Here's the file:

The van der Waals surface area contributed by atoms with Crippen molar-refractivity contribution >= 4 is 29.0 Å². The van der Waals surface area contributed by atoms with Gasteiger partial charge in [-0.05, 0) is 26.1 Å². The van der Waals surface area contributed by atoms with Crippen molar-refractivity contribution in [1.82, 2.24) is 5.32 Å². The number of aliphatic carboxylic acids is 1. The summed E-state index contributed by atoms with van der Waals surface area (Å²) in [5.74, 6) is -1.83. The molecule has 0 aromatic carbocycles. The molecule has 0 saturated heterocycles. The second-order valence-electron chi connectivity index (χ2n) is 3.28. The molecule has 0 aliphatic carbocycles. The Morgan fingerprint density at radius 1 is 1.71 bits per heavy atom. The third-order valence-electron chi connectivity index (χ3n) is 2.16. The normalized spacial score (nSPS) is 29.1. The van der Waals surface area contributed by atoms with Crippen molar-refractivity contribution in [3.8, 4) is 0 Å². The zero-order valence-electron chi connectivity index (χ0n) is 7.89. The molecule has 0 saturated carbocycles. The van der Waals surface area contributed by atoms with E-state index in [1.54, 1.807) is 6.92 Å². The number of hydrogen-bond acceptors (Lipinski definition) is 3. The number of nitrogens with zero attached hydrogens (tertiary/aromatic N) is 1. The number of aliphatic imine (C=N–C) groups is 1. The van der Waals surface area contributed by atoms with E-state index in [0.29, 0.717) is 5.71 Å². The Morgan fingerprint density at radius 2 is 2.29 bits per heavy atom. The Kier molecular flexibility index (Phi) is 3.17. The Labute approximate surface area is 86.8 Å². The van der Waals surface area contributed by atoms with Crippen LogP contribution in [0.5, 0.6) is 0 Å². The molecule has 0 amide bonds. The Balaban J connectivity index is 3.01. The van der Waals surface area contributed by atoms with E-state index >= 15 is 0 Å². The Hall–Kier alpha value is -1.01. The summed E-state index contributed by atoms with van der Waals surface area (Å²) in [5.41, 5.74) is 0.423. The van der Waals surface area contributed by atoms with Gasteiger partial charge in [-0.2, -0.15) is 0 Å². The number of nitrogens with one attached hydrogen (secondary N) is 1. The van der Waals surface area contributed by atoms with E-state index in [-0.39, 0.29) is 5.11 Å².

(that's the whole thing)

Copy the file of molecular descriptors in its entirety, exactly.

The van der Waals surface area contributed by atoms with Crippen molar-refractivity contribution >= 4 is 29.0 Å². The van der Waals surface area contributed by atoms with Gasteiger partial charge in [-0.05, 0) is 26.1 Å². The van der Waals surface area contributed by atoms with Crippen molar-refractivity contribution in [1.82, 2.24) is 5.32 Å². The number of aliphatic carboxylic acids is 1. The summed E-state index contributed by atoms with van der Waals surface area (Å²) in [5.74, 6) is -1.83. The molecule has 0 aromatic carbocycles. The molecule has 0 saturated heterocycles. The second-order valence-electron chi connectivity index (χ2n) is 3.28. The molecule has 0 aliphatic carbocycles. The Morgan fingerprint density at radius 1 is 1.71 bits per heavy atom. The third-order valence-electron chi connectivity index (χ3n) is 2.16. The normalized spacial score (nSPS) is 29.1. The van der Waals surface area contributed by atoms with Crippen molar-refractivity contribution in [3.8, 4) is 0 Å². The zero-order valence-electron chi connectivity index (χ0n) is 7.89. The molecule has 0 saturated carbocycles. The van der Waals surface area contributed by atoms with E-state index in [1.54, 1.807) is 6.92 Å². The number of hydrogen-bond acceptors (Lipinski definition) is 3. The number of nitrogens with zero attached hydrogens (tertiary/aromatic N) is 1. The number of aliphatic imine (C=N–C) groups is 1. The van der Waals surface area contributed by atoms with E-state index in [0.29, 0.717) is 5.71 Å². The Morgan fingerprint density at radius 2 is 2.29 bits per heavy atom. The Kier molecular flexibility index (Phi) is 3.17. The Labute approximate surface area is 86.8 Å². The van der Waals surface area contributed by atoms with Crippen LogP contribution in [0.5, 0.6) is 0 Å². The molecule has 0 amide bonds. The Balaban J connectivity index is 3.01. The van der Waals surface area contributed by atoms with E-state index >= 15 is 0 Å². The Hall–Kier alpha value is -1.01. The summed E-state index contributed by atoms with van der Waals surface area (Å²) in [5.41, 5.74) is 0.423. The van der Waals surface area contributed by atoms with Gasteiger partial charge in [-0.2, -0.15) is 0 Å². The number of nitrogens with one attached hydrogen (secondary N) is 1. The van der Waals surface area contributed by atoms with E-state index in [-0.39, 0.29) is 5.11 Å².